Fake News Friday: A look at what didn’t happen this week

In this Nov. 27, 2017, file photo, a detail of the baby Jesus is seen in a Nativity Scene in the East Room during a media preview of the 2017 holiday decorations at the White House in Washington. The Nativity scene was not banned by the Obamas, it’s on display in the East Room “for the 51st year,” according to a White House news release detailing the display. | Associated Press photo by Carolyn Kaster, St. George News

(AP) — The following is part of The Associated Press’ ongoing effort to fact-check misinformation that is shared widely online and work with Facebook to identify and reduce the circulation of false stories on the platform.

This brief roundup offers some of the most popular but completely untrue stories and visuals of the week. None of these is legit, even though they were shared widely on social media.

NOT REAL: As part of this year’s “Christmas Traditions” display at the White House, first lady Melania Trump is bringing back a Nativity scene banned by the Obamas.

THE FACTS: This circulating social media post is in error on two counts. First, the Nativity scene was not banned by the Obamas. It is on display in the East Room “for the 51st year,” according to a White House news release about the decorations. Second, the theme of this year’s holiday decor, revealed by the first lady this week, is “American Treasures,” The Associated Press reported. It is not “Christmas Traditions,” as claimed in a social media post.

NOT REAL: A photo is said to show a U.S. Border Patrol agent injured recently after being hit by a rock thrown across the U.S.-Mexico border in California.

THE FACTS: While the photo is indeed of a border patrol agent who was involved in a confrontation on the border, the photo is being misrepresented. It has been circulating on social media to suggest that a Border Patrol agent was injured by a rock during a confrontation Sunday with migrants gathered at the U.S.-Mexico border.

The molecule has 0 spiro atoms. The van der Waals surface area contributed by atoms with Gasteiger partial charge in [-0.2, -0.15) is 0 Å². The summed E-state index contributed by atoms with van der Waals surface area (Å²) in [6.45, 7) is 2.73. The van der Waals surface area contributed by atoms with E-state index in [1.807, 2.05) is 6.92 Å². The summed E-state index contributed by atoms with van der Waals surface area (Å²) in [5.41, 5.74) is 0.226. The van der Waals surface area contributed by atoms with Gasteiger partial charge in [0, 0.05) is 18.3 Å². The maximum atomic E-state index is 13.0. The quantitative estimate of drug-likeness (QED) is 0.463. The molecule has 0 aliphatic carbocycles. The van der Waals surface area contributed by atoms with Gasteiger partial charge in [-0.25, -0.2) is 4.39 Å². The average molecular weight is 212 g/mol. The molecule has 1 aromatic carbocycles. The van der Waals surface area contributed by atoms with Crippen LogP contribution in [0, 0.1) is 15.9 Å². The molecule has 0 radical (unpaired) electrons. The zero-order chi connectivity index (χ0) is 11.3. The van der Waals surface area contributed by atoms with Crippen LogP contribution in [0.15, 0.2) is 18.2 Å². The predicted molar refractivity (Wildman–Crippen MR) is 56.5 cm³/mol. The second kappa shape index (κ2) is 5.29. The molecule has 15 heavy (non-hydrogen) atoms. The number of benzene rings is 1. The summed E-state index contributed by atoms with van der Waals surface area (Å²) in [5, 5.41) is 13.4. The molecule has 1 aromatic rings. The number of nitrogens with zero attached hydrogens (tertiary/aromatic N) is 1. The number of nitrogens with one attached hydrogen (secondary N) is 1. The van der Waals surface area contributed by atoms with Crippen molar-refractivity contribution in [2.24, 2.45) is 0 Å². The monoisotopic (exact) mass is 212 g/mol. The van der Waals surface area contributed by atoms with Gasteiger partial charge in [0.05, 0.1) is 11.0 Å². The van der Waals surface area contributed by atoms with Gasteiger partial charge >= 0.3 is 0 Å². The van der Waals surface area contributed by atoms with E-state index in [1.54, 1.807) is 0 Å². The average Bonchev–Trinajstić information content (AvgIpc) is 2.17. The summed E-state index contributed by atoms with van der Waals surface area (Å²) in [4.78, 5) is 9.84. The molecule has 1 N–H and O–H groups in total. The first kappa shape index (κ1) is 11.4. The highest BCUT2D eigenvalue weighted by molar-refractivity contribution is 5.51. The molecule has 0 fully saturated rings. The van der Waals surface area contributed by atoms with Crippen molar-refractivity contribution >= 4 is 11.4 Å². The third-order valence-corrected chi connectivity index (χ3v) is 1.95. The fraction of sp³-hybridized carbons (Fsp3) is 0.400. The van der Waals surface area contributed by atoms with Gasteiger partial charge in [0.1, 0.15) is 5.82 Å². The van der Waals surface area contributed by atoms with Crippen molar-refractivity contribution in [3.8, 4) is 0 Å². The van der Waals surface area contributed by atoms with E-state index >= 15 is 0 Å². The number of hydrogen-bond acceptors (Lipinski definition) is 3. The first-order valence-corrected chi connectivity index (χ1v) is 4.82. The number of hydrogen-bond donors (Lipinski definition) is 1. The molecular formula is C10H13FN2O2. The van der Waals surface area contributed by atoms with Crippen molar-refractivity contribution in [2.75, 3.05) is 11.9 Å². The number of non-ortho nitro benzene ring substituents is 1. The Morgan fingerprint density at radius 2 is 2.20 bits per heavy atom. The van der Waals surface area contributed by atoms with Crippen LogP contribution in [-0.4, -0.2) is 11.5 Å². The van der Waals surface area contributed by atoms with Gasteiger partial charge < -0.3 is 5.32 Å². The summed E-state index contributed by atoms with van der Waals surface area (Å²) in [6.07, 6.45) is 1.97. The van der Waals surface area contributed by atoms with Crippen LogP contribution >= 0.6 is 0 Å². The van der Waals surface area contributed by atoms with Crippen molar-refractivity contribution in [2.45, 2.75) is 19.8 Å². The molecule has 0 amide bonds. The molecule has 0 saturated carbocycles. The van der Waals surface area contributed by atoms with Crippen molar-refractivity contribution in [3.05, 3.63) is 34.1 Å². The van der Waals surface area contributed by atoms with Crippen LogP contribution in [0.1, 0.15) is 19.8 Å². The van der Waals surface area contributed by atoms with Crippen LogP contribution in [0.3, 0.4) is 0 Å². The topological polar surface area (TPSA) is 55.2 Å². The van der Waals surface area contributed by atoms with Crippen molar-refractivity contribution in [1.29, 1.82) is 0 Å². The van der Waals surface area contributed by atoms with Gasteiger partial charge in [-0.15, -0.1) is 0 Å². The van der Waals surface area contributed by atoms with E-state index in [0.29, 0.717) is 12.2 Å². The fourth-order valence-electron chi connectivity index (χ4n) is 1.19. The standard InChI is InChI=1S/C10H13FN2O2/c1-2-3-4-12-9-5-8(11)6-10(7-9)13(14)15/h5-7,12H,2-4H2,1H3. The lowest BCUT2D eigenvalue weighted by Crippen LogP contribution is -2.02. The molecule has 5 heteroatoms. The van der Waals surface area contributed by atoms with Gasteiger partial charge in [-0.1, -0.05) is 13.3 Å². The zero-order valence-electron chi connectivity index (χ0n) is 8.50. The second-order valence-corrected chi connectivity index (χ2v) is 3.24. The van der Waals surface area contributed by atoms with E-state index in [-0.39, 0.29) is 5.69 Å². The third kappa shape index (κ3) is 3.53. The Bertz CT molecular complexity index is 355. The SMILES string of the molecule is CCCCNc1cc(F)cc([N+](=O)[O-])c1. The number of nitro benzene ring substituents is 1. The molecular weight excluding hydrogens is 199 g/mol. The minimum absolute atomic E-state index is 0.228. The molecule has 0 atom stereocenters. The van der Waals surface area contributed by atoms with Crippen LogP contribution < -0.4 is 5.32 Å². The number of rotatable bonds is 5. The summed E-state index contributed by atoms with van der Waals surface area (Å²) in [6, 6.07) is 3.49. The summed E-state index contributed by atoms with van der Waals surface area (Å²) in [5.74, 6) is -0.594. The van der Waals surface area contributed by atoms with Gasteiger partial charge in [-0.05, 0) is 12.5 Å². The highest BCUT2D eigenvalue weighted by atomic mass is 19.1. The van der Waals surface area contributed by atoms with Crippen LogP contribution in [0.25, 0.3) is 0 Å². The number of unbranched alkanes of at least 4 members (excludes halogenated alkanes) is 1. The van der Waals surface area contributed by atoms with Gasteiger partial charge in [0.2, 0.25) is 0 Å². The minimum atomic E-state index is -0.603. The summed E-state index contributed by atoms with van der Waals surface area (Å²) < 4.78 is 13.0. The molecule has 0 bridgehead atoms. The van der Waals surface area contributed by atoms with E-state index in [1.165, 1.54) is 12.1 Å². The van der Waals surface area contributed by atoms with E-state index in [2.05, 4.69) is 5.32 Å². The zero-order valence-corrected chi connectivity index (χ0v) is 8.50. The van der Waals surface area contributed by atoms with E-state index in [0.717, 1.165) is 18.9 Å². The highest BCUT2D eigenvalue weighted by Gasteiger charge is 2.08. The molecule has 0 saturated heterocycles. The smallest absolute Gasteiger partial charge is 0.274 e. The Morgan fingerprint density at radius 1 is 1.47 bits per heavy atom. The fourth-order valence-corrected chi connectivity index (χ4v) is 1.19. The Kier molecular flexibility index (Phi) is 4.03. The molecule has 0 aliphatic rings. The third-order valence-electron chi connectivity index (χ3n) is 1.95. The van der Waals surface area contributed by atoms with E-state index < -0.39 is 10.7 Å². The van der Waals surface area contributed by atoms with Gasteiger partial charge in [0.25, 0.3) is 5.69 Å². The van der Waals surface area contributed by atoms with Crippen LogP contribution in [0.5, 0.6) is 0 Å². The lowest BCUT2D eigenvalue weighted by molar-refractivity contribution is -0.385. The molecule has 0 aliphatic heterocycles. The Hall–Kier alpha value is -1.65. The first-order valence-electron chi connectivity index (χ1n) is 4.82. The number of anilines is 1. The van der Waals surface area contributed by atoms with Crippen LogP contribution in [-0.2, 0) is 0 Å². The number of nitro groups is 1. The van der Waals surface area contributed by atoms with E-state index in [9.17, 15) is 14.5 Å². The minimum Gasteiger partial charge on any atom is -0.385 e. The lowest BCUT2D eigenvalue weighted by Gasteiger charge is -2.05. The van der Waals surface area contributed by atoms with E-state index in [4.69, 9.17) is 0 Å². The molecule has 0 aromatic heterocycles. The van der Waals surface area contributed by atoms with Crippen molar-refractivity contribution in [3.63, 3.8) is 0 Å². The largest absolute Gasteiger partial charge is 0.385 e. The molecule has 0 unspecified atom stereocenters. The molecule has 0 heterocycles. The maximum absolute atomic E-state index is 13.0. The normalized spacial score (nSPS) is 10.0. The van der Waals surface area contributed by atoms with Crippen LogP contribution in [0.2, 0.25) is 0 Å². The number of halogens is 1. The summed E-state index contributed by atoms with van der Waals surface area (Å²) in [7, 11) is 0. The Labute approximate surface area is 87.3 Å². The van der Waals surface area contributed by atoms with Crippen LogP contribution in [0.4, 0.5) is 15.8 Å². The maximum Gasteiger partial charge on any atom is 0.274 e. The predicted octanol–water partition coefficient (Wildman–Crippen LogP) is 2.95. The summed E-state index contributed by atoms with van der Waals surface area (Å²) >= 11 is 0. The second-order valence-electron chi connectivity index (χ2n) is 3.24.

Rod Kise, a public affairs officer for U.S. Customs and Border Protection, told The Associated Press that the photo was actually taken in 2010 after an agent was assaulted along the border in the Rio Grande Valley in Texas. He identified the agent as Randy De Leon and said he was hit with a rock after he came across 10 to 15 people trying to bring drugs over the border.

The photo was taken by the agency, Kise said, which is customary following an assault at the border. The AP reported that U.S. Customs and Border Protection Commissioner Kevin McAleenan said four agents hit with rocks during clashes at the border over the weekend were not hurt because they were wearing protective gear.

NOT REAL: A photo of a migrant woman and two children fleeing tear gas near the Mexican border with the U.S. was staged.

THE FACTS: Reuters photographer Kim Kyung-Hoon said in a story published Tuesday by the news agency that he took the photo in Tijuana after tear gas was lobbed into a group of migrants near the border fence on Nov. 25, 2018.

Kim identified the threesome in the photo as Honduran mother Maria Meza and her 5-year-old twin daughters Cheili and Saira. The photo shows Meza running from the tear gas, pulling her children along with her.

“Some social media users have called the photo ‘staged,’ which absolutely is not the case,” Kim said in the story. “At Reuters, we have strict photo guidelines. We are not allowed here to mislead the viewer by making material alterations or staging scenes.”

Kim said that when the tear gas canister hit the ground he could smell the gas and could see children crying. He said at that point he too started running to get away from the gas. The Associated Press also reported the use of tear gas at the border Sunday.

NOT REAL: The McCarran-Walter Act of 1952 bans Muslims from holding office in the United States.

THE FACTS: The act did not ban Muslims, or any other religious groups from public office; it upheld a quota system limiting immigration by country. While the 1952 act did discriminate by race and ethnicity, it placed no religious restrictions on who could hold elected office, Hiroshi Motomura, a professor of law at the University of California, Los Angeles, and immigration expert, told The Associated Press.

The act upheld the race-based “national origins quota system” from the 1920s, which regulated how many immigrants could enter the U.S. from each country. In addition, Article VI of the Constitution states: “No religious test shall ever be required as a qualification to any office or public trust under the United States,” meaning that a person can hold office no matter their faith.

The erroneous claim about the act circulated widely following the election this month of two women who are Muslim to the U.S. House of Representatives: Ilhan Omar, of Minnesota, and Rashida Tlaib, of Michigan.

Find all AP Fact Checks here.

Written by The Associated Press.

Email: [email protected]

Twitter: @STGnews

Copyright 2018 The Associated Press. All rights reserved. This material may not be published, broadcast, rewritten or redistributed.

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  • iceplant November 30, 2018 at 3:27 pm

    Kudos to SG News for fact-checking and keeping it honest.
    If only we had more of this. Truth to power. Keep it up!

    • iceplant November 30, 2018 at 3:28 pm

      edit: for posting this story, sorry.

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